Extracts from Michael Michie (1998). Factors influencing secondary science teachers to organise and conduct field trips. Australian Science Teachers' Journal, 44(4), 43-50.
All the respondents took or had taken field trips. They believed that the main purpose of taking field trips was to give students hands-on, real life experiences which they would not be able to have in the classroom or the laboratory. Teachers perceived that these kinds of activities enhance students' understanding of the processes involved and also improve students' attitudes towards science and in the classroom as well. Similar outcomes have been described in Sorrentino and Bell (1970), Falk and Balling (1979), Fido and Gayford (1982) and Muse et al. (1982). Some teachers also saw that taking field trips was an effective pedagogy which they wanted to use both more frequently and effectively. Many of the teachers felt that as they had become experienced as teachers, they felt more capable of using a wider range of both formal and informal teaching strategies.
Most (teachers) realised the cognitive outcomes of taking them and many also saw their affective values.
"So the children can experience first hand what they are being taught in the classä so that it's real for them."
"My emphasis when I talk about excursions is getting kids out in the real world, real world situations than just lifelike that they can do in their classrooms."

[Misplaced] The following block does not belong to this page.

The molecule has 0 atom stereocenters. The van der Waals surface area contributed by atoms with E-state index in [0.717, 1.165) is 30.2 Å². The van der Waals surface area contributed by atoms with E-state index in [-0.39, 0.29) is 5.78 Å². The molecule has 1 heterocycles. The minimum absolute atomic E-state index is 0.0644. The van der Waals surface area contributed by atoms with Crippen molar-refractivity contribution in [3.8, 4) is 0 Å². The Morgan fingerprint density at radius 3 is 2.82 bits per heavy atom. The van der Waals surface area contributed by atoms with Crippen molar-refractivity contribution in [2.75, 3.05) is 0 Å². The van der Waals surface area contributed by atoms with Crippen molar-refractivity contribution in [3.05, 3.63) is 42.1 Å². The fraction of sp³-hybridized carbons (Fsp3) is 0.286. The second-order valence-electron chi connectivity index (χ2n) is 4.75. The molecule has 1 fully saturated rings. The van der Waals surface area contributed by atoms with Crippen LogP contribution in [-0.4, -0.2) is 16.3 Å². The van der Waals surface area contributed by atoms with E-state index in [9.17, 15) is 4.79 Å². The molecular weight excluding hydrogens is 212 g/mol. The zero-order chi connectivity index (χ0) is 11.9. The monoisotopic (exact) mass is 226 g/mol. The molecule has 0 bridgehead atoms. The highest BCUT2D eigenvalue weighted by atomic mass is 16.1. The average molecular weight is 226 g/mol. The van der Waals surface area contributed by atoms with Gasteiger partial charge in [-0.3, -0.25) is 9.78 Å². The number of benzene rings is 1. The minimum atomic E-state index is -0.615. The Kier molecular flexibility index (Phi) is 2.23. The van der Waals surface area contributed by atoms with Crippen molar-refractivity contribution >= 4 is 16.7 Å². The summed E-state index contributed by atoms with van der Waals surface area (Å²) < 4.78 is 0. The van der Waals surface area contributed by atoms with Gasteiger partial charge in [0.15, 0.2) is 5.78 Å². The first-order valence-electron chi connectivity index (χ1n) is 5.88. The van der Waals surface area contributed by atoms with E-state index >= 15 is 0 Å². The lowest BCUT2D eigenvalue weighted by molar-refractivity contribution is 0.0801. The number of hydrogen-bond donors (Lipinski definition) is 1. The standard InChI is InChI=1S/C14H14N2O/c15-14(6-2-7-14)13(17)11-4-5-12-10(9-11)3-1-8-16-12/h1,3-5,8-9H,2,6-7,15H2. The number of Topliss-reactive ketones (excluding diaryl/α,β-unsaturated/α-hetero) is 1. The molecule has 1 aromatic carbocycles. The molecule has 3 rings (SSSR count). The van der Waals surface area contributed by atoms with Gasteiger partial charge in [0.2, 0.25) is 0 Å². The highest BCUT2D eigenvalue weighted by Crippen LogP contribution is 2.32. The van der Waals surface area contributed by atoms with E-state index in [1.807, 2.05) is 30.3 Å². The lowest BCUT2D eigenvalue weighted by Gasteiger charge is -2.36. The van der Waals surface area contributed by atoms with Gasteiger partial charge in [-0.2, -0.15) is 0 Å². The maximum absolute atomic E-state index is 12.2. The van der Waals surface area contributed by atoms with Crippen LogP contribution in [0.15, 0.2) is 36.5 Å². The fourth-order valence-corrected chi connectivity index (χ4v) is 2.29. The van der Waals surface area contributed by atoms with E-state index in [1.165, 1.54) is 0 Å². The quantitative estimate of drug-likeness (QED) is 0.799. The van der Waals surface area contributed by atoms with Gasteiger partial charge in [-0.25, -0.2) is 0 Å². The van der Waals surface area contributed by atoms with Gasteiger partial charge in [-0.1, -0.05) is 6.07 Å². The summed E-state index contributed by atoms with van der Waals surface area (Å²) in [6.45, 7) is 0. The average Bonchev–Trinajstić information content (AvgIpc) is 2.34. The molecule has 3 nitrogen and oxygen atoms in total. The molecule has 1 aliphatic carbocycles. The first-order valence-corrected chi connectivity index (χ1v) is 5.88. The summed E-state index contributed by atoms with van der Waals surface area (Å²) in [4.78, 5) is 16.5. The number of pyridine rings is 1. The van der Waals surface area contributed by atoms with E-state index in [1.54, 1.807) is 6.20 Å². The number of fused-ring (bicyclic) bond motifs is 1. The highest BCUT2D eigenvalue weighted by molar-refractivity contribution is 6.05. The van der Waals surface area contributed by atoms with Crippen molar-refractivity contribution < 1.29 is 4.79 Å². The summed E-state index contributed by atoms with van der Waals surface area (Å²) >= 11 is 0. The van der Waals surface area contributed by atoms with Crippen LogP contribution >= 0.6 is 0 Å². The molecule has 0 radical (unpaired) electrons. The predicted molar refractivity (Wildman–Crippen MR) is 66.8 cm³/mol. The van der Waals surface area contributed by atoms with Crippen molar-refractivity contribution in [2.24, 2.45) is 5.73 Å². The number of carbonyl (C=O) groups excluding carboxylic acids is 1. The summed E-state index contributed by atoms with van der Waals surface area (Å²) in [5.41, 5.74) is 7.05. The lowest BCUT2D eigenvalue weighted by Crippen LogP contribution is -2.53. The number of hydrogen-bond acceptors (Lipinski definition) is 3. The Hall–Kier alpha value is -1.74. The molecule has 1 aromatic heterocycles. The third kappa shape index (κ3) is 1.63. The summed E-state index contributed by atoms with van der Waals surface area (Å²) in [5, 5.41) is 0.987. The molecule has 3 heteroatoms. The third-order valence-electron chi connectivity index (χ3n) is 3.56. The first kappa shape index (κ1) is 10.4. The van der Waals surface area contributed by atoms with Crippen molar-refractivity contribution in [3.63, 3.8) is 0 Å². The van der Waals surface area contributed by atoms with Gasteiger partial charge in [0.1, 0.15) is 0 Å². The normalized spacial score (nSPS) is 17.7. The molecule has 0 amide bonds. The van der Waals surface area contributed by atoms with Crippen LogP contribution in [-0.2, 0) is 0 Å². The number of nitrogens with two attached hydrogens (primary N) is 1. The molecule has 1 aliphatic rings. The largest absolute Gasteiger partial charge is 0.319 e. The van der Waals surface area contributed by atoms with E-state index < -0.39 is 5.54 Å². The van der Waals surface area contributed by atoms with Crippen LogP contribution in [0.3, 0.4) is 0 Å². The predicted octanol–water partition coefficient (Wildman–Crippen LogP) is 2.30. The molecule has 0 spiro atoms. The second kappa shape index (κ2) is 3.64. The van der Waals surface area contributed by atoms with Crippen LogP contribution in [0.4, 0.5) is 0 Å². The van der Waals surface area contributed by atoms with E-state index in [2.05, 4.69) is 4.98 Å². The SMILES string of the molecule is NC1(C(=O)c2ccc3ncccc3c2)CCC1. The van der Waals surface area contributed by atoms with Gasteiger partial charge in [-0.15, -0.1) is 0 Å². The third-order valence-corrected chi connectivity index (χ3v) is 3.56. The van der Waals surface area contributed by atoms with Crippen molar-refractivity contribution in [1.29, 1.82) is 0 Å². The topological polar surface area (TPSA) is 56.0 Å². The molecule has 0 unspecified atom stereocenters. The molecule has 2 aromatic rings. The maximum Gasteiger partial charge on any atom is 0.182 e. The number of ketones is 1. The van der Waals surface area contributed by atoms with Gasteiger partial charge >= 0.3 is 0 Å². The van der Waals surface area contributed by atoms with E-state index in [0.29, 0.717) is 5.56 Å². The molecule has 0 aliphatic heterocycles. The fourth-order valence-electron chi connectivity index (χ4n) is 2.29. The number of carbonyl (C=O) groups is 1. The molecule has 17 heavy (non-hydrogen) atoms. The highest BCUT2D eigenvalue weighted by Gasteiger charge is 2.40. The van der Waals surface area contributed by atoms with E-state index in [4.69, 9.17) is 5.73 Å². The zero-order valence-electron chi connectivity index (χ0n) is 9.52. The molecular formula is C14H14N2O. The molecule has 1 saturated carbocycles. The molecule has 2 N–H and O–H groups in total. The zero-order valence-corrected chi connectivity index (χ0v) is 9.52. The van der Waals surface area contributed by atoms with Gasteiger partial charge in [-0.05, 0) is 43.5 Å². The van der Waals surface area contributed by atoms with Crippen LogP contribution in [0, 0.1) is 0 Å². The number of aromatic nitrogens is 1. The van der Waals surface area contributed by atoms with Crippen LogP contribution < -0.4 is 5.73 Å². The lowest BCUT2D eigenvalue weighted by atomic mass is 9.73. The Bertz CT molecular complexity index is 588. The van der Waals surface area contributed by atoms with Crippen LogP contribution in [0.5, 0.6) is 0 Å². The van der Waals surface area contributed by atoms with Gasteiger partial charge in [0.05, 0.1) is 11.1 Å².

"One is to add a bit of variety. Second, it can be motivating for student sometimes. Thirdly, sometimes it's the best way to do things in terms of the content."
It has been suggested in the literature (e.g. Griffin, 1994, 1996; Griffin & Symington, 1997; Price & Hein, 1991; Rennie & McClafferty, 1995) that field trips should be integrated into the teaching program. In planning their field trips, most of the teachers included them in their teaching programs. Apart from administrative requirements, this meant that planning started well ahead and the outcomes of the field trip could be integrated with those of the teaching programs.
"I've done some spur of the moment (within a few days) excursions myself and they've been really successful, but I think they should be planned well. Weeks at least."
"I make sure when I write my program I make room for the field trips. You know ahead of time what field trips to include in the program. They're (included) at the inception of the program."
It has also been suggested in the literature that teachers need to use strategies which reflect informal teaching methods (Griffin, 1994; Griffin & Symington, 1997; Price & Hein, 1991) rather than use formal classroom methods which are the focus of their training. Worksheets are often perceived as being 'busy work', displacing the focus of the field trip to the worksheet itself (Griffin, 1994; McManus, 1985; Michie 1995; Price & Hein, 1991). Some teachers considered that their ability to conduct effective field trips had improved as they matured in their teaching practice (see below). Perhaps as a consequence of using practical work as part of their pedagogy, science teachers are able to use informal methods more easily. Although little comment was made about the actual teaching process while on a field trip, most teachers seemed to be able to adapt their teaching to involve students in small groups but much of it was worksheet-driven.